How to Migrate To Python 3

Once you have Python 3 installed and working, it’s time to migrate to Python 3. In most cases, it’s not hard to upgrade your code, and you can follow multiple strategies.

What you need to do is:

  • Upgrade your own code
  • Upgrade to newer versions of your dependencies

Luckily, there are some tools that can help us!


2to3 is a Python program that reads Python 2 source code and applies a series of fixers to transform it into valid Python 3 code. The standard library contains a rich set of fixers that will handle almost all code.

A notable change in Python 3 is that print is now a function called print(). For example, this Python 2 code:

def greet(name):
    print "Hello, {0}!".format(name)
print "What's your name?"
name = raw_input()

Can be converted by calling:

$ 2to3

By default, this only prints the difference to your screen for inspection. If it looks alright, you can use the -w option to actually changes the file:

$ 2to3 -w

The original file is changed, and the old file will be saved as The result:

def greet(name):
     print("Hello, {0}!".format(name))
 print("What's your name?")
 name = input()

Some of the more interesting flags for 2to3 are:

-llist all fixers
-xexcludes selected fixer
-fexplicitly run only this fix
-wUpdate the file instead of printing to stdout

Please go ahead and read the full 2to3 documentation before you start converting your code.


six is a Python 2 and 3 compatibility library. The project helps codebases to support both Python 2 and 3. I would recommend migrating completely to Python 3 with 2to3, but if you can’t, for whatever reason, you can at least make your codebase work on both versions.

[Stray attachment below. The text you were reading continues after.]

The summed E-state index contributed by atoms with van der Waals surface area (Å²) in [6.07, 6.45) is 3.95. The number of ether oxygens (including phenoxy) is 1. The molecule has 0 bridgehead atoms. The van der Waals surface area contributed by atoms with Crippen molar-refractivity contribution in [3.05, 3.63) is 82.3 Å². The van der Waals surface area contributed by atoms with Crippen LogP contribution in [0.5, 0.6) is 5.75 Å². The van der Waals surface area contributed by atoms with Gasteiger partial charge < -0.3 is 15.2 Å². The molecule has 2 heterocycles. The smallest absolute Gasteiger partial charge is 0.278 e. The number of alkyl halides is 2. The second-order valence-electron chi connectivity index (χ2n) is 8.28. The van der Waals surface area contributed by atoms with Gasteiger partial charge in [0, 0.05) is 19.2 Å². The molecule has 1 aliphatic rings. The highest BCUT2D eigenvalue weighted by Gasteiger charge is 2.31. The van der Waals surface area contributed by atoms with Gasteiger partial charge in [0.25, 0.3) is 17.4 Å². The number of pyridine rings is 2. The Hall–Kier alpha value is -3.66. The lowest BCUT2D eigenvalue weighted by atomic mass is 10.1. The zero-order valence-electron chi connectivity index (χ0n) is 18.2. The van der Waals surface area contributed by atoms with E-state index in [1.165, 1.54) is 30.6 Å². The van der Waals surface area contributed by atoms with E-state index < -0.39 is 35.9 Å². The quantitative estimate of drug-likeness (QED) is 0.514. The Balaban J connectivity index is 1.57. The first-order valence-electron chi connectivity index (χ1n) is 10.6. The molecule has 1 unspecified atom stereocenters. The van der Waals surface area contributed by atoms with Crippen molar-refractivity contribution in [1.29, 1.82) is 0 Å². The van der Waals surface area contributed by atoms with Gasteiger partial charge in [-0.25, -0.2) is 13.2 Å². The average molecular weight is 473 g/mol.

Six offers functions that smooth the differences in syntax between Python 2 and 3. An easy-to-grasp example of this is six.print_(). In Python 3, printing is done with the print() function. In Python 2, print works without the parentheses. By using six.print_(), you can support both languages with one statement.

A few nice to know’s:

  • The name six comes from the fact that two times three equals six.
  • For a similar library, also check out the future package.

Upgrade your packages

You probably need to upgrade the packages you depend on. For each package version you are using, try to find out if it already supports Python 3. If it doesn’t, find a version that does. You may have to alter some code since APIs tend to change over time.

If you’re in a hurry and your package’s API has changed significantly, you can try finding the lowest version of the package that supports Python 3. The chances are that the API hasn’t changed as much in the lower version. It’s almost always better to use the latest versions, but at least it’s a step in the right direction!

Check for a minimum-required Python version

Once you’re migrated to Python 3, add a check for the Python version in your code. This way, you can ensure you and your users are not running your script with an incompatible version, which will cause incomprehensible errors and frustration. Use a simple check like this:

>if not sys.version_info > (2, 7):
   # berate your user for running a 10 year
   # python version
elif not sys.version_info >= (3, 5):
   # Kindly tell your user (s)he needs to upgrade
   # because you're using 3.5 features

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